September 17, 1987 marked the birth of a new era for New Yorkers with developmental disabilities as Governor Mario M. Cuomo declared the Willowbrook State School on Staten Island "officially and forever closed."
The closure came after years of public outcry over the deplorable conditions at Willowbrook and the treatment of the people who resided there.
It all came to a head in 1972, when television journalist Geraldo Rivera exposed the stories of neglect and abuse occurring behind the doors of Willowbrook for all of the nation and world to watch in horror.
It forever changed the way society viewed people with developmental disabilities and sparked a movement in New York and nationwide to reform service delivery systems and recognize the unalienable civil rights for people with developmental disabilities.
It also sparked a lawsuit by those who resided at Willowbrook and their families.
That same year, action on the lawsuit began in U.S. District Court seeking to correct unacceptable conditions at the Willowbrook State School. By May of 1972, the Willowbrook Consent Decree became effective on behalf of Willowbrook residents and their families, referred to as 'class members'.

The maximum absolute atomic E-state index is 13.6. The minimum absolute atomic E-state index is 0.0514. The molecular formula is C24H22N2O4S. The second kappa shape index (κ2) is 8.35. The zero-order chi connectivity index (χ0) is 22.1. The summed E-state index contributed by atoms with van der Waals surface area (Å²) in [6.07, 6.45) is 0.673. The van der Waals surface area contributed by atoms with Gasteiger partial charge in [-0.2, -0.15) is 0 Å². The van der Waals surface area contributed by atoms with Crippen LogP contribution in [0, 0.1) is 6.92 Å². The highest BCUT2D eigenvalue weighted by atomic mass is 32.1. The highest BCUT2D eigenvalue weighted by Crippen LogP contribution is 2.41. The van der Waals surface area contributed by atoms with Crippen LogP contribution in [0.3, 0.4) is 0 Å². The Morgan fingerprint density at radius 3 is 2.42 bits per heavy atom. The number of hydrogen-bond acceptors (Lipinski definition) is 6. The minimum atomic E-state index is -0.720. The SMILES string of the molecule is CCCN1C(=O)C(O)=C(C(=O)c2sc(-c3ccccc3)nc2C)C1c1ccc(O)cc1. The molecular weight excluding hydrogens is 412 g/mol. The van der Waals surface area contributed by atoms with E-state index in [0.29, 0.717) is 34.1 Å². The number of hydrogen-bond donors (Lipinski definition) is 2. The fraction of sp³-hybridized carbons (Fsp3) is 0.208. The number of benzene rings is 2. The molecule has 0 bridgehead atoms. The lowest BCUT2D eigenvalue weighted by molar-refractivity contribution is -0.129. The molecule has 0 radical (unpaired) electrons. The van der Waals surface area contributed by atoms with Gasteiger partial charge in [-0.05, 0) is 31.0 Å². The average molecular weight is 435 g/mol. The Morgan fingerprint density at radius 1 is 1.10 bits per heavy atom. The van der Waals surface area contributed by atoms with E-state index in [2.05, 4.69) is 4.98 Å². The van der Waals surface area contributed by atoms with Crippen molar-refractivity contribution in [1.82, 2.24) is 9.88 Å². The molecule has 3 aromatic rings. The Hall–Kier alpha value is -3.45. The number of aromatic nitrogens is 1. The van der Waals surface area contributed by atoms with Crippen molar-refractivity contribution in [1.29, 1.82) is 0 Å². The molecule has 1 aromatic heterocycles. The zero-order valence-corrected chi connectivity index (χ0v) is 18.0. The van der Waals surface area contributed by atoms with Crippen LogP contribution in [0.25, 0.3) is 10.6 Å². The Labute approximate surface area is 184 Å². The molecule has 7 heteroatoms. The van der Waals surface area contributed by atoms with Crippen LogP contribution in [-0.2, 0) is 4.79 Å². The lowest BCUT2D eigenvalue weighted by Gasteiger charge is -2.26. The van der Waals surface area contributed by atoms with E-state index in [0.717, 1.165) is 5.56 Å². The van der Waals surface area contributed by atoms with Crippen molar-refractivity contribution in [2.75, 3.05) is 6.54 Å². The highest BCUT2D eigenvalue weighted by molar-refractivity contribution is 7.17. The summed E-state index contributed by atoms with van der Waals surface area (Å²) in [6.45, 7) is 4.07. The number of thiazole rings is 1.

This landmark lawsuit became a symbol for raising the conscience of the nation to support community integration and to establish high standards for humane conditions for all residential opportunities.
In 1993, the Willowbrook Permanent Injunction was signed which represents the current standard of services for class members.
This Beyond Willowbrook section of the OPWDD website, outlines the services, rights and protections for Willowbrook class members and provides access to forms and guidance materials to assist you.
Discover the rights and entitlements for Willowbrook class members.
Learn the process for getting proper permission before a health care intervention or disclosing personal information.